Why Does Spotify’s ‘Christmas Classics’ Playlist Include a 1987 Song With a Gay Slur?

Why Does Spotify’s ‘Christmas Classics’ Playlist Include a 1987 Song With a Gay Slur?

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If you look at the playlist called “Christmas Classics” on the music streaming service Spotify, you’ll find The Pogues’ 1987 song “Fairytale of New York” (featuring Kirsty MacColl), a irreverent and embittered holiday tune that includes the line, “You scumbag, you maggot, You cheap lousy faggot.” So… Merry Christmas?


The anti-gay slur in “Fairytale of New York”

To put the song into context, it involves a female and male singer both recalling their broken dreams of love and luck in New York City. The song begins with the male reminiscing in the drunk tank of a police station and soon, the couple sings about the magical romantic evening they shared in New York on one Christmas Eve.

However, when the song starts its second half, the relationship has soured.

MacColl sings, “You’re a bum, You’re a punk,” and Shane MacGowan (The Pogues’ lead singer) responds, “You’re an old slut on junk, Lying there almost dead on a drip in that bed.”

She then responds, “You scumbag, you maggot, you cheap lousy faggot. Happy Christmas your arse — I pray God it’s our last.”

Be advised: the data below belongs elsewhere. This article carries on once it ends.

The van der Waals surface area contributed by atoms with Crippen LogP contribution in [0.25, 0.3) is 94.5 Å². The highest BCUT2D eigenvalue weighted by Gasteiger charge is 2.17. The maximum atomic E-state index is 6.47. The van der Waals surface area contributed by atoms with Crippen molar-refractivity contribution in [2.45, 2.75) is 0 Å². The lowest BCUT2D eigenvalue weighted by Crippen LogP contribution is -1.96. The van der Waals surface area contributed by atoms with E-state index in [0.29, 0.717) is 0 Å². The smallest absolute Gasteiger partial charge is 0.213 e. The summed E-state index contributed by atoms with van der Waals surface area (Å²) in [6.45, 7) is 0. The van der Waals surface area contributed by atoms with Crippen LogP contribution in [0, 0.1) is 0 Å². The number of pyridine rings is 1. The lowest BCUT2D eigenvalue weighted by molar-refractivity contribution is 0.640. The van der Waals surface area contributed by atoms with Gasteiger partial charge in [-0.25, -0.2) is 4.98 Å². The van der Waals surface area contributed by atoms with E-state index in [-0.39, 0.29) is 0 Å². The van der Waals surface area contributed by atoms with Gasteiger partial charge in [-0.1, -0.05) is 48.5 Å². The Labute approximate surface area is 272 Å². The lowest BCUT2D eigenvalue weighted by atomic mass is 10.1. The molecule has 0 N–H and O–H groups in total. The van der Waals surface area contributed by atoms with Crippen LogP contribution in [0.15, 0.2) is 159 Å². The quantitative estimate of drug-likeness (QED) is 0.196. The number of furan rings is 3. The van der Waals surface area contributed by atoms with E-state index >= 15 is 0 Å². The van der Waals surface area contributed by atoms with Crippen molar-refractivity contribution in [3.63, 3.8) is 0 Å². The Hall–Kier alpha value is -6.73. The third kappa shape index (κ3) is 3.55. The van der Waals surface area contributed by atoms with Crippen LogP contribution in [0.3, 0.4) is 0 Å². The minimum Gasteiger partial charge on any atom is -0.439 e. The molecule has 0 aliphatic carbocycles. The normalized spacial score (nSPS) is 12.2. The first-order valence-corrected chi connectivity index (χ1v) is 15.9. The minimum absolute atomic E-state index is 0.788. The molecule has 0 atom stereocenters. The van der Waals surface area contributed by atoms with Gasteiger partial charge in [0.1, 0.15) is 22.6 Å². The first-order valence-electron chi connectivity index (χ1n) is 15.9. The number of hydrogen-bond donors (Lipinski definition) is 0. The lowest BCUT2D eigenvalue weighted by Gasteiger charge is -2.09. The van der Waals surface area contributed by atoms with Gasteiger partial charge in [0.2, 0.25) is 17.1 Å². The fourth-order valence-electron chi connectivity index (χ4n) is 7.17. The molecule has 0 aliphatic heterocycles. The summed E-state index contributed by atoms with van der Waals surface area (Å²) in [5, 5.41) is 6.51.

Here’s the video for “Fairytale of New York”:

As this article explains, 1987 (the year the song came out) was not such a great year for the gay community on account of then-U.S. President Ronald Reagan doing absolutely nothing to address the HIV epidemic for fear of “promoting homosexuality.” At least 4,135 people died of HIV that year — most of them gay and bi men, including Liberace — and a frightened American public expressed increasing outward hostility towards gay people.

So when The Pogues and MacColl sang “Fairytale of New York,” they understood the political context of the slur.


Attempts to censor or change “Fairytale of New York”

In 2007, the BBC station Radio 1 edited out the slur to avoid offending listeners but quickly backtracked on their censorship after other listeners and MacColl’s mother complained. MacColl died in 2000, but Alex Needham, a music writer for The Guardian, pointed out that she was hardly homophobic: “She covered [gay musicians] Cole Porter and Noel Coward for the Red, Hot and Blue AIDS charity” and reportedly had a devoted gay following.

Pink News reports that when performing the song on the Brit music TV show On Top of the Pops in 1992, MacColl replaced the line “you cheap lousy faggot” for “you’re cheap and you’re haggard.” In his 2017 cover of the song (below), singer Ed Sheeran replaced it with, “You cheap lousy blackguard,” a rhyming insult for someone who behaves in a contemptible way.

But while the original song’s anti-gay slur undoubtedly stings gay listeners, Needham, argues that the slur is part of the song’s central message and audience:

The millions of people who’ve made it a standard know, “Fairytale of New York” is an anthem for those left outside capitalism’s magic circle — the gamblers, losers, scumbags, maggots and cheap, lousy faggots spending Christmas Eve on the streets or in hospital rather than tucked up in front of the TV with their family and a mince pie. 


Featured image by cmart7327 via iStock

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